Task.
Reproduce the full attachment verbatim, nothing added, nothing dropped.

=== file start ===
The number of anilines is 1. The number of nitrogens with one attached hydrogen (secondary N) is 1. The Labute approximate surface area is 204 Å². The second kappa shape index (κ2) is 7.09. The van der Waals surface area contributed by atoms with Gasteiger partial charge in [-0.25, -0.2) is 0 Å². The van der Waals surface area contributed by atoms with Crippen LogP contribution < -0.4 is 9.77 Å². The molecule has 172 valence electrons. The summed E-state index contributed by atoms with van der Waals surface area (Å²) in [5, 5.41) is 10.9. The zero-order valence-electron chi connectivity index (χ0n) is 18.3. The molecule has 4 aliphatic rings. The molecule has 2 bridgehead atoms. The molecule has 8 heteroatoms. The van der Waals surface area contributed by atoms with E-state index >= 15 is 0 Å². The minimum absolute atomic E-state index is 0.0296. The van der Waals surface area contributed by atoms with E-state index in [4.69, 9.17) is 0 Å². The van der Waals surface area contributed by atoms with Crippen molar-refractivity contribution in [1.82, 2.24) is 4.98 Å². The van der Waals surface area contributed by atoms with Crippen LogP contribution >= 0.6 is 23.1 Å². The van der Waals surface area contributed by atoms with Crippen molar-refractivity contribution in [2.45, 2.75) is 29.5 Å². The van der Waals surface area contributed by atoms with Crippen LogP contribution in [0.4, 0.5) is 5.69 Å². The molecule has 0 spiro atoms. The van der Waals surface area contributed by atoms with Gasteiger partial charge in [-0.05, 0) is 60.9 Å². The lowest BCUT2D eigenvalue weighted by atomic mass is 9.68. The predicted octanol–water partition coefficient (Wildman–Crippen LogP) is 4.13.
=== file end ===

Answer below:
The number of anilines is 1. The number of nitrogens with one attached hydrogen (secondary N) is 1. The Labute approximate surface area is 204 Å². The second kappa shape index (κ2) is 7.09. The van der Waals surface area contributed by atoms with Gasteiger partial charge in [-0.25, -0.2) is 0 Å². The van der Waals surface area contributed by atoms with Crippen LogP contribution < -0.4 is 9.77 Å². The molecule has 172 valence electrons. The summed E-state index contributed by atoms with van der Waals surface area (Å²) in [5, 5.41) is 10.9. The zero-order valence-electron chi connectivity index (χ0n) is 18.3. The molecule has 4 aliphatic rings. The molecule has 2 bridgehead atoms. The molecule has 8 heteroatoms. The van der Waals surface area contributed by atoms with E-state index >= 15 is 0 Å². The minimum absolute atomic E-state index is 0.0296. The van der Waals surface area contributed by atoms with E-state index in [4.69, 9.17) is 0 Å². The van der Waals surface area contributed by atoms with Crippen molar-refractivity contribution in [1.82, 2.24) is 4.98 Å². The van der Waals surface area contributed by atoms with Crippen LogP contribution >= 0.6 is 23.1 Å². The van der Waals surface area contributed by atoms with Crippen molar-refractivity contribution in [2.45, 2.75) is 29.5 Å². The van der Waals surface area contributed by atoms with Crippen LogP contribution in [0.4, 0.5) is 5.69 Å². The molecule has 0 spiro atoms. The van der Waals surface area contributed by atoms with Gasteiger partial charge in [-0.05, 0) is 60.9 Å². The lowest BCUT2D eigenvalue weighted by atomic mass is 9.68. The predicted octanol–water partition coefficient (Wildman–Crippen LogP) is 4.13.